The Campaign Spot

Election-driven news and views . . . by Jim Geraghty.

Democrat Legislators’ Temporary, Small-Scale Secessions


From Wednesday’s Morning Jolt:

The audio of Mitch Daniels, found here, will be a bit of a Rorschach test for conservatives; I suspect a few will see a governor with a set plan to enact education reform pushing aside a separate issue that could poison the well for any bipartisan compromise. And I suspect a lot will see him as just another RINO.

For those whose instinct before today was to dismiss Daniels as just another RINO, I wish you had the chance to sit down and listen to him talk about policy. I recognized from day one my tastes weren’t necessarily going to match that of a majority of Republican primary voters. But to my initial impressions, Daniels seemed, in some ways, to be the perfect anti-Obama. He’s actually run things like the Office of Management and Budget and the National Republican Senatorial Committee and Indiana.

He worked for Reagan as chief political adviser and liaison to state and local officials. He’s worked in the private sector with some significant success at Eli Lilly. He worries about details. He says “we have to means-test the hell out of” entitlements once deemed untouchable. He tells people who he ought to be courting all kinds of things they don’t want to hear. If you consider the Obama-as-messiah hype of 2007-2008 to be a new national low point in serious political discourse, the candidacy of Daniels looks like a big bucket of ice water splashed on the dreamy electorate looking for magic wand solutions.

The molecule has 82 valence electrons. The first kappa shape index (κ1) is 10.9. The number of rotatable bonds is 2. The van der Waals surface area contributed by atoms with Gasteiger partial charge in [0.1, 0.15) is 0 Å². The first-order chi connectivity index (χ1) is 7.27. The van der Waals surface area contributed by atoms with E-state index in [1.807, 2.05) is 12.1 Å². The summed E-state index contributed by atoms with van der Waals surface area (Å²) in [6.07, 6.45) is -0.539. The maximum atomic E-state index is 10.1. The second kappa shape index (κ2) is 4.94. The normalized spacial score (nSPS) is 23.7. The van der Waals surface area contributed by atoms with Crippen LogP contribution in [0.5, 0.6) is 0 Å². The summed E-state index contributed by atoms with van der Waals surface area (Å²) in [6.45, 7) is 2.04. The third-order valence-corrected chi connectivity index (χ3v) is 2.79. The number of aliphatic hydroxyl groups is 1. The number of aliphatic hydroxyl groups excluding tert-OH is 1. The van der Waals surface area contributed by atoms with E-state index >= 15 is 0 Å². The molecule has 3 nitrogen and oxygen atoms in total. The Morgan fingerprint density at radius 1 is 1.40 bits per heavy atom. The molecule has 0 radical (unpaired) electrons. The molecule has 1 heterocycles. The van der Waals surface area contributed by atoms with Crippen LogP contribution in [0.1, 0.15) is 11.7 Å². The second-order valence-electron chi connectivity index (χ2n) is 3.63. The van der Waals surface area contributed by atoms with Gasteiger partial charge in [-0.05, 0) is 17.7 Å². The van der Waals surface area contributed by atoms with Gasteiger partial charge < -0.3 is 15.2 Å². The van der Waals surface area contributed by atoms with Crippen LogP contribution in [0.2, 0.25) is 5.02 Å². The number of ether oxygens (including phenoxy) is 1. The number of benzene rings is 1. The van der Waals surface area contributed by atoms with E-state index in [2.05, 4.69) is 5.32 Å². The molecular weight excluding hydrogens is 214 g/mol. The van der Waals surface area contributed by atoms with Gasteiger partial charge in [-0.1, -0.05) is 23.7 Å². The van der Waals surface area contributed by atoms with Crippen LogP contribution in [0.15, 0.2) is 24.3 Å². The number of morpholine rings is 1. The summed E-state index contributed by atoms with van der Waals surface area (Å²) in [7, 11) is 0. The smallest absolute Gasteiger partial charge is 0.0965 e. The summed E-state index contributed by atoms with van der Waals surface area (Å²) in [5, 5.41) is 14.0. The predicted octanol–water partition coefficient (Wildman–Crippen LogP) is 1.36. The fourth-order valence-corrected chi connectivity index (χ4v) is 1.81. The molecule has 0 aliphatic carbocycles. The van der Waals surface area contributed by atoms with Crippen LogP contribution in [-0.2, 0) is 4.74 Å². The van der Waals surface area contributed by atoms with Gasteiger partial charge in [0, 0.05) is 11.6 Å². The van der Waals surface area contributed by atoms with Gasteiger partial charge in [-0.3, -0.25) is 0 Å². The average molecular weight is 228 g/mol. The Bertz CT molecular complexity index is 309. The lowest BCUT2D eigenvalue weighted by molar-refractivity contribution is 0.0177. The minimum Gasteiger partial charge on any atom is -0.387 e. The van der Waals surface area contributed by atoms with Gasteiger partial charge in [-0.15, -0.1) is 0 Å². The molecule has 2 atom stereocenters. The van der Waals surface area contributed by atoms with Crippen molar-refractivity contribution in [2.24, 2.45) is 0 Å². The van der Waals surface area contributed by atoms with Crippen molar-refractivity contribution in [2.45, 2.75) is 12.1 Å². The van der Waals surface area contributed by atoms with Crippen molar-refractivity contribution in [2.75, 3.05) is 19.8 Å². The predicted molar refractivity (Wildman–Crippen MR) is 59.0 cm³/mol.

But when your state’s Democrats decide to throw a tantrum worthy of my toddler and high tail it across the state line like Smokey and the Bandit, you have to call them out on their crap. No constitution, state or national, includes an “I’m taking my bat and my ball and I’m going home” amendment. This is not political discourse or protest or an innovative tactical maneuver. These are refusals to abide by the established rules, laws, customs and traditions of the American political system: small-scale, temporary secessions.

And if you think I’m mad about these stunts, I’d note that the word that best describes many of my readers’ views on them is . . . Qaddaffi-esque.

As mentioned over on Campaign Spot, I thought I understood what Daniels was saying with the “social issue truce” talk; picture the most politically self-destructive synonym for “prioritization” you can imagine. Look, we all know the guy who takes the oath on January 20, 2013 is going to face a stack of problems that will make January 2009 look like the good old days. If the next Republican president manages to avoid Debt Armageddon, restore the economy to low unemployment and real growth, and keep any of the world’s maniacs from killing Americans, I’ll be doing cartwheels. And if we ever reach that economic and foreign policy Nirvana, then we can really put the pedal to the metal on trying to nurse our sick society to something resembling decency and traditional values.

But recent evidence suggests that the Democratic establishment, in Washington, in Madison, in Indianapolis and a slew of other states have reached a point where they cannot be reasoned with. They don’t know where the money will come to fund everything they want. They don’t really care. But they’ll be darned if they’ll let anybody apply the brakes to the gravy train that has been so good to them — er, I’m sorry, the high-speed-rail gravy train that’s been so good to them.

Tags: Democrats , Mitch Daniels , State Legislatures


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